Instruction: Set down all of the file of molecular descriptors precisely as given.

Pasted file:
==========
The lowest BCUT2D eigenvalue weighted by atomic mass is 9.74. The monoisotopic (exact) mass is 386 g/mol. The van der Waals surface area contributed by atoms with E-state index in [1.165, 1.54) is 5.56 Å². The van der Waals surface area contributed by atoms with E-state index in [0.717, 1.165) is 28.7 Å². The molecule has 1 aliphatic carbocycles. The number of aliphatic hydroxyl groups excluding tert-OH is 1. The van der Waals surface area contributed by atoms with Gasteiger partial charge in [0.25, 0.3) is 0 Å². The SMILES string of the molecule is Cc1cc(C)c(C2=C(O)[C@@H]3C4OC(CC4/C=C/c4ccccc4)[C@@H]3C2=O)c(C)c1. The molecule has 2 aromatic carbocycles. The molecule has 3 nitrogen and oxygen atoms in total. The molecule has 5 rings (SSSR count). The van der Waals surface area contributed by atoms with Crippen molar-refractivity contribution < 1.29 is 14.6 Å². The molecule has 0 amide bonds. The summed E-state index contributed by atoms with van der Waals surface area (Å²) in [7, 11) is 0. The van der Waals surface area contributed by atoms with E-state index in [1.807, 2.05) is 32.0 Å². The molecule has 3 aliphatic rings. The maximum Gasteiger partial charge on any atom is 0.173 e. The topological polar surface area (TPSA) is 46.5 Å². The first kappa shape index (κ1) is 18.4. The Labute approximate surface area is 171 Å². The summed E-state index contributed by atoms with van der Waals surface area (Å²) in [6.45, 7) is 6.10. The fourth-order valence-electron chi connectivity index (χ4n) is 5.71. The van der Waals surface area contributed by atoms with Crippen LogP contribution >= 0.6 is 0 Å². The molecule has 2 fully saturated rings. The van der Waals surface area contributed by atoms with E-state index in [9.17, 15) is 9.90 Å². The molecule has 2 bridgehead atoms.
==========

The lowest BCUT2D eigenvalue weighted by atomic mass is 9.74. The monoisotopic (exact) mass is 386 g/mol. The van der Waals surface area contributed by atoms with E-state index in [1.165, 1.54) is 5.56 Å². The van der Waals surface area contributed by atoms with E-state index in [0.717, 1.165) is 28.7 Å². The molecule has 1 aliphatic carbocycles. The number of aliphatic hydroxyl groups excluding tert-OH is 1. The van der Waals surface area contributed by atoms with Gasteiger partial charge in [0.25, 0.3) is 0 Å². The SMILES string of the molecule is Cc1cc(C)c(C2=C(O)[C@@H]3C4OC(CC4/C=C/c4ccccc4)[C@@H]3C2=O)c(C)c1. The molecule has 2 aromatic carbocycles. The molecule has 3 nitrogen and oxygen atoms in total. The molecule has 5 rings (SSSR count). The van der Waals surface area contributed by atoms with Crippen molar-refractivity contribution < 1.29 is 14.6 Å². The molecule has 0 amide bonds. The summed E-state index contributed by atoms with van der Waals surface area (Å²) in [7, 11) is 0. The van der Waals surface area contributed by atoms with E-state index in [1.807, 2.05) is 32.0 Å². The molecule has 3 aliphatic rings. The maximum Gasteiger partial charge on any atom is 0.173 e. The topological polar surface area (TPSA) is 46.5 Å². The first kappa shape index (κ1) is 18.4. The Labute approximate surface area is 171 Å². The summed E-state index contributed by atoms with van der Waals surface area (Å²) in [6.45, 7) is 6.10. The fourth-order valence-electron chi connectivity index (χ4n) is 5.71. The van der Waals surface area contributed by atoms with Crippen LogP contribution >= 0.6 is 0 Å². The molecule has 2 fully saturated rings. The van der Waals surface area contributed by atoms with E-state index in [9.17, 15) is 9.90 Å². The molecule has 2 bridgehead atoms.